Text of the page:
A New Chapter
After slowly recovering from Calvin’s birthday weekend (EX.HAUS.TED. NB to oneself - try not to bite off more than you can chew next year) and also absorbing a lengthy telephone call from his gastroenterologist at Great Ormond Street Hospital, I’m going to begin a new chapter.
I have these marvellous ideas to celebrate with a party or to organise an event and then in the middle of the mayhem I have an epiphany, an out-of-body experience where I look at me running around like a blue arsed fly and wonder why I never do it the easy way and firmly resolve that next time I’m going to pick the easy option. We did have fun though. Ten over-excited kids arrived on Friday evening with their camping gear. The tent was up in the garden (just) , my daughter had obligingly hung the bunting, the weather was behaving itself and my husband and my twin brother , aka Mr Pyro (a misspent youth nicking matches and testing them out in woods or wastepaper bins was pretty standard behaviour) were setting up the fireworks on the village playing fields. So the kids went crazy outside letting off energy and as I speared marshmallows for the campfire I felt pity for all those teachers about to return to school. We lit the non-edible cake, sang Happy Birthday with Belle tinkling the tune on the piano, and tootled off in a line to the field with glo-sticks hung around necks and wrists. The fireworks were pretty good for a fifty quid box. Once home we did some star-gazing and melted the marshmallows over the fire. Some of them (marshmallows not kids!) ended up bursting into blue flames and blobbing into the fire but that was the only mishap.
At 1130 I got them all in the tent, read the riot act and went inside to clear up the detritus. At 1.30 I’d had enough of the noise and went and parked myself inside the tent . I then “slept” outside in a one man tent – I’d cunningly hoped my husband would oblige but had forgotten he needed to go to work the next day. Poor planning . Now, canvas and I just don’t go together. It’s just wrong. It’s akin to mixing hot chilli and sweet chocolate. My two previous occasions camping were disastrous; when Brian and I went camping in the Loire Valley when I was nineteen and a few years ago when we camped in Western Australia alongside the Ningaloo Reef. In France we stayed in a picture postcard campsite by the river but at night it was patrolled by a wolf of a guard dog – there was no way I was trekking to the loo only to be eaten by a hound. I had the unfortunate experience of kicking the bucket of my pee all over the bedding. We nearly split up that holiday – not good. Oz was a bit sad. We’d been thwarted for the previous two attempts to go to Perth to see my sister because Calvin had been so unwell. After two days of driving we made it to Coral Bay, where blue meets white on the edge of perfect sand. After pitching the tent on our first day we watched stingrays splashing around our feet in the crystal clear shallows and then went snorkelling. In the afternoon I was preparing food and on stepping out of the tent I tripped over the lip, not the guy ropes like normal individuals, splatted flat and broke my hand in four places. Abandoned expensive holiday, arm in plaster, reacted to codeine and had to call an ambulance, barely saw my sister, flew home, operated on, got pins in my hand, eventually healed. Very sad. Yes I was a klutz but concluded long ago that I’m a wimp and just wasn’t built for camping.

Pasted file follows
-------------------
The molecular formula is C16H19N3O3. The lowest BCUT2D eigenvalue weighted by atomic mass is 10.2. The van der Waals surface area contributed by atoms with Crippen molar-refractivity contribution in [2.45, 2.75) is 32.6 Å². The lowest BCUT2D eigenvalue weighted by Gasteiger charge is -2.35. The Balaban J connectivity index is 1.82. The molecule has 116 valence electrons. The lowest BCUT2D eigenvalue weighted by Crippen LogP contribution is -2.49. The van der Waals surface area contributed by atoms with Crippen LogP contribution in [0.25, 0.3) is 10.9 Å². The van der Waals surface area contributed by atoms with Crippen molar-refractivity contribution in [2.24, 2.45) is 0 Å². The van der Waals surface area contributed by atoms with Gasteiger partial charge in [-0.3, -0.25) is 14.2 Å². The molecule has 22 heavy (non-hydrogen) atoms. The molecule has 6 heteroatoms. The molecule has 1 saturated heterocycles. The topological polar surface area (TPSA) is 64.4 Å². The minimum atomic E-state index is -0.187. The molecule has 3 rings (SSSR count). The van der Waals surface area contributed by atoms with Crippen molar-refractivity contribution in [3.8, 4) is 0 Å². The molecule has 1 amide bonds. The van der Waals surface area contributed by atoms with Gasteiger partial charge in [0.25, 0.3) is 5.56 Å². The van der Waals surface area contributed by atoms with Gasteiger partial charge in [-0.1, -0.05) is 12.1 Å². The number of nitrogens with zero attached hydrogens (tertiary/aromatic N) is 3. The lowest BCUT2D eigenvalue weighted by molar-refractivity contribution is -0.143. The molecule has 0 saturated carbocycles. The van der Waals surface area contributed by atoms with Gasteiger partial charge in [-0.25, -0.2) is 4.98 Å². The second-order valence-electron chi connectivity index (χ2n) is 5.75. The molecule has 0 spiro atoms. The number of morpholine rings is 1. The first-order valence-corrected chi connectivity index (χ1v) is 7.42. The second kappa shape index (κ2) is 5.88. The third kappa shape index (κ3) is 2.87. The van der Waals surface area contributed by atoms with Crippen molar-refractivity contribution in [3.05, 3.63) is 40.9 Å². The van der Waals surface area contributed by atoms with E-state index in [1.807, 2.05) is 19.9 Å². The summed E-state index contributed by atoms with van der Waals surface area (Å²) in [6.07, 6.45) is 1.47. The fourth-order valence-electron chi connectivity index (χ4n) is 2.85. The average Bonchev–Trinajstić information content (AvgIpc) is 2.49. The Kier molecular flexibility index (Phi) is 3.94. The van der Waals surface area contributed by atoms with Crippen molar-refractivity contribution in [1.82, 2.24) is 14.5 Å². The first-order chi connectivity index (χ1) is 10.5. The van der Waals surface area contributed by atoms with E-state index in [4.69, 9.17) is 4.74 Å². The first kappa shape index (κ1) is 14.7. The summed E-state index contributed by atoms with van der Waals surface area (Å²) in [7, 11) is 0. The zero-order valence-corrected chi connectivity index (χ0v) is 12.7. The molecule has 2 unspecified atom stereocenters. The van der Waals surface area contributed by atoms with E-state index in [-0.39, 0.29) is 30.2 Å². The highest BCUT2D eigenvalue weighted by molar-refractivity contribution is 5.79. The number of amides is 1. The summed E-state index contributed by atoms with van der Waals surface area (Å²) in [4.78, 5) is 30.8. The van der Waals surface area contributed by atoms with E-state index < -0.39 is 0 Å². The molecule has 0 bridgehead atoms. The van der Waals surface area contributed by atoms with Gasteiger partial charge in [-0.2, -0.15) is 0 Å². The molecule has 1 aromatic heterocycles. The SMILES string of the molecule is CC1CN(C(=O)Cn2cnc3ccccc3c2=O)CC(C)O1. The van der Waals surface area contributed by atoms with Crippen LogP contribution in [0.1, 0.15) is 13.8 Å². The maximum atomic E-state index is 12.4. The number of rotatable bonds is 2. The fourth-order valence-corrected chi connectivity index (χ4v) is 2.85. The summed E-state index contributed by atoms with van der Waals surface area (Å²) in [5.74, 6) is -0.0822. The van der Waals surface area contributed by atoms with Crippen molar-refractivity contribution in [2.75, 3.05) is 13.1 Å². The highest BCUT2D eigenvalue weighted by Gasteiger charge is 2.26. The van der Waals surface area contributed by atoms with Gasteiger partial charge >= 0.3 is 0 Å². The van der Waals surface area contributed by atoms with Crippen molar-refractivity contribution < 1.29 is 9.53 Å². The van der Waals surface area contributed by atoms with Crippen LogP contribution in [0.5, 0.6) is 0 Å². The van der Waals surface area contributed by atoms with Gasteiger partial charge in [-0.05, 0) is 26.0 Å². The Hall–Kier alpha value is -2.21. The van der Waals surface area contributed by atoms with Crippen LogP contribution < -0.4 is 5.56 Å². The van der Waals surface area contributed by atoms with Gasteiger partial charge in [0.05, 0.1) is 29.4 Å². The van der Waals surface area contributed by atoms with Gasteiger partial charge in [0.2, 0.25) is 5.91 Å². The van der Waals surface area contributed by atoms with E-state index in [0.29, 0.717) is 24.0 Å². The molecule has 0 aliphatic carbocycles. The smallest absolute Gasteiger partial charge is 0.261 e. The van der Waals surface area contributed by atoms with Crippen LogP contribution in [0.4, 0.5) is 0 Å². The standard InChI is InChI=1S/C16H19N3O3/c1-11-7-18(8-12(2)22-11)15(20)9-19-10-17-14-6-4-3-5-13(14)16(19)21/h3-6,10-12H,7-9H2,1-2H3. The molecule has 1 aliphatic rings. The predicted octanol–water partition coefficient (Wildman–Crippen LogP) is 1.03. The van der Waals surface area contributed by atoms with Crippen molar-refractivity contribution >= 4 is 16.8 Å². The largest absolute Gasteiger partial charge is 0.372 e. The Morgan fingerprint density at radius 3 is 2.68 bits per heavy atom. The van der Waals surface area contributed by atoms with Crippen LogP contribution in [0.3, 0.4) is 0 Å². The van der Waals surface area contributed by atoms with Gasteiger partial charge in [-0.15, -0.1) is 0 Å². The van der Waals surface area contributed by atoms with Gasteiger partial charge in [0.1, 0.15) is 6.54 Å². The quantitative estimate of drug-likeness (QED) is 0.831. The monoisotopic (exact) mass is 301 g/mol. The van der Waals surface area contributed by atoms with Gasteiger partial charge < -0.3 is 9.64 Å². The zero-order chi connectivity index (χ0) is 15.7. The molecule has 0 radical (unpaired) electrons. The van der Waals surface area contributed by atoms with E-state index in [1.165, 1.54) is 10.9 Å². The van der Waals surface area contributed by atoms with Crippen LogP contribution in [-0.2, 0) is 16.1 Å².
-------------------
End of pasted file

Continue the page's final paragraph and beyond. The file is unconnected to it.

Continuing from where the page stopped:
I looked at the tent in my garden in the sunlight and thought, “How cosy. What fun. Ooooh, maybe I could do another camping holiday.” When I was in the one man tent in the middle of the night with the damp sides touching me and my back was killing me I then remembered how wrong it is. I sat outside on a bench like a caterpillar in my sleeping bag looking at the clear sky and watching for bursts of shooting stars in the still night. That was beautiful but by 0530 the cold had got to me so I gave up and went and crashed on the sofa, only for the little darlings to wake me up half an hour later.
Later on Saturday I sneaked off to bed to catch up on some serious shut-eye when the phone rang. It was Calvin’s consultant from GOSH with his biopsy results. No sign of inflammation, which is utterly fantastic. I know, I know, then you think ,”well, what the hell is going on? He can’t eat, wants to but just can’t, feels waves of sickness, reflux, pain etc. ” Well, the answer is this; the earlier inflammation from the Eosinophilic Colitis has damaged and changed the nerves in his bowel. His brain still behaves as though the body is diseased and has developed into a hyper-vigilant state, on red alert for any change. It’s as though it’s supremely sensitive, even to the thought of a drink of water and the smell of food in particular, let alone the taste. It’s behaving badly and needs retraining but it’s complex and is going to be slow. It’s now become a functioning, or dismotility diagnosis, all stemming from the initial inflammation.